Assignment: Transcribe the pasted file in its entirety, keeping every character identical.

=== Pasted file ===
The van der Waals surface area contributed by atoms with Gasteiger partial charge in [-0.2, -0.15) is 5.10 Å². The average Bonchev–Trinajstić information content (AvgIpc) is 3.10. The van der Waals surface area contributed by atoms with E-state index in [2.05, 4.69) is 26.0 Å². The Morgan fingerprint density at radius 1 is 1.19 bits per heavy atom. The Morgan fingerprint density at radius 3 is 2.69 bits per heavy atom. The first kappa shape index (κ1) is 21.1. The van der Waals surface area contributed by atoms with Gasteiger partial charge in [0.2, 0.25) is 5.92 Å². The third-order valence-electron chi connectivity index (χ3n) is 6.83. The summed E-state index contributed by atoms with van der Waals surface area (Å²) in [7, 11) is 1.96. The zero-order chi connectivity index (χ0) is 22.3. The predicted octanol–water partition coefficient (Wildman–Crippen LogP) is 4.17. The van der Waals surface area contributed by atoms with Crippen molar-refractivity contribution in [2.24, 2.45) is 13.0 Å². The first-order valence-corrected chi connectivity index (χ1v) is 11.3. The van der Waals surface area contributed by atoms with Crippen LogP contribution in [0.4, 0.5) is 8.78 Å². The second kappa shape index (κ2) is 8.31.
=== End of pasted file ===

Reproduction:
The van der Waals surface area contributed by atoms with Gasteiger partial charge in [-0.2, -0.15) is 5.10 Å². The average Bonchev–Trinajstić information content (AvgIpc) is 3.10. The van der Waals surface area contributed by atoms with E-state index in [2.05, 4.69) is 26.0 Å². The Morgan fingerprint density at radius 1 is 1.19 bits per heavy atom. The Morgan fingerprint density at radius 3 is 2.69 bits per heavy atom. The first kappa shape index (κ1) is 21.1. The van der Waals surface area contributed by atoms with Gasteiger partial charge in [0.2, 0.25) is 5.92 Å². The third-order valence-electron chi connectivity index (χ3n) is 6.83. The summed E-state index contributed by atoms with van der Waals surface area (Å²) in [7, 11) is 1.96. The zero-order chi connectivity index (χ0) is 22.3. The predicted octanol–water partition coefficient (Wildman–Crippen LogP) is 4.17. The van der Waals surface area contributed by atoms with Crippen molar-refractivity contribution in [2.24, 2.45) is 13.0 Å². The first-order valence-corrected chi connectivity index (χ1v) is 11.3. The van der Waals surface area contributed by atoms with Crippen LogP contribution in [0.4, 0.5) is 8.78 Å². The second kappa shape index (κ2) is 8.31.